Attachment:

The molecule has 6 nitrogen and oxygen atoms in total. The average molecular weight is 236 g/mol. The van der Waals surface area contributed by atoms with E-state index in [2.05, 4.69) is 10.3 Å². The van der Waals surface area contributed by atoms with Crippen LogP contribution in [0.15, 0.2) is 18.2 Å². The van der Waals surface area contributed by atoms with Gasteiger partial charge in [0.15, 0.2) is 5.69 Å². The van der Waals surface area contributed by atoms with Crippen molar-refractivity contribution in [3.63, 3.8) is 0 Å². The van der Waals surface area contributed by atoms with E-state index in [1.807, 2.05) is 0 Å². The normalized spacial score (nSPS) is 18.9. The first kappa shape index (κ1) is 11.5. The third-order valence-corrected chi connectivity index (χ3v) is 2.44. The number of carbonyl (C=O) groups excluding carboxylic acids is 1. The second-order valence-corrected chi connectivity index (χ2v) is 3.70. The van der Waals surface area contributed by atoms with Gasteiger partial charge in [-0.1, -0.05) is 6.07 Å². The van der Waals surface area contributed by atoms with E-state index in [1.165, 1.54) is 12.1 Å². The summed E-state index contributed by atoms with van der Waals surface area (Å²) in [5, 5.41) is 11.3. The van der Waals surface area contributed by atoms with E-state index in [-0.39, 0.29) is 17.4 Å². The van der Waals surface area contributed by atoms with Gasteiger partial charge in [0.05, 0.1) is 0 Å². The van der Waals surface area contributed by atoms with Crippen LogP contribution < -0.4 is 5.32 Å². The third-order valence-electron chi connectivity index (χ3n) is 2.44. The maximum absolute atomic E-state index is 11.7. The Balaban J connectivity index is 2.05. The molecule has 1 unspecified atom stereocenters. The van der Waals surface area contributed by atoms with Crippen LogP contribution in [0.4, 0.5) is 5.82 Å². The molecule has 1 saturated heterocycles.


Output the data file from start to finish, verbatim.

The molecule has 6 nitrogen and oxygen atoms in total. The average molecular weight is 236 g/mol. The van der Waals surface area contributed by atoms with E-state index in [2.05, 4.69) is 10.3 Å². The van der Waals surface area contributed by atoms with Crippen LogP contribution in [0.15, 0.2) is 18.2 Å². The van der Waals surface area contributed by atoms with Gasteiger partial charge in [0.15, 0.2) is 5.69 Å². The van der Waals surface area contributed by atoms with Crippen molar-refractivity contribution in [3.63, 3.8) is 0 Å². The van der Waals surface area contributed by atoms with E-state index in [1.807, 2.05) is 0 Å². The normalized spacial score (nSPS) is 18.9. The first kappa shape index (κ1) is 11.5. The third-order valence-corrected chi connectivity index (χ3v) is 2.44. The number of carbonyl (C=O) groups excluding carboxylic acids is 1. The second-order valence-corrected chi connectivity index (χ2v) is 3.70. The van der Waals surface area contributed by atoms with Gasteiger partial charge in [-0.1, -0.05) is 6.07 Å². The van der Waals surface area contributed by atoms with E-state index in [1.165, 1.54) is 12.1 Å². The summed E-state index contributed by atoms with van der Waals surface area (Å²) in [5, 5.41) is 11.3. The van der Waals surface area contributed by atoms with E-state index in [-0.39, 0.29) is 17.4 Å². The van der Waals surface area contributed by atoms with Gasteiger partial charge in [0.05, 0.1) is 0 Å². The van der Waals surface area contributed by atoms with Crippen LogP contribution < -0.4 is 5.32 Å². The third-order valence-electron chi connectivity index (χ3n) is 2.44. The maximum absolute atomic E-state index is 11.7. The Balaban J connectivity index is 2.05. The molecule has 1 unspecified atom stereocenters. The van der Waals surface area contributed by atoms with Crippen LogP contribution in [0.4, 0.5) is 5.82 Å². The molecule has 1 saturated heterocycles.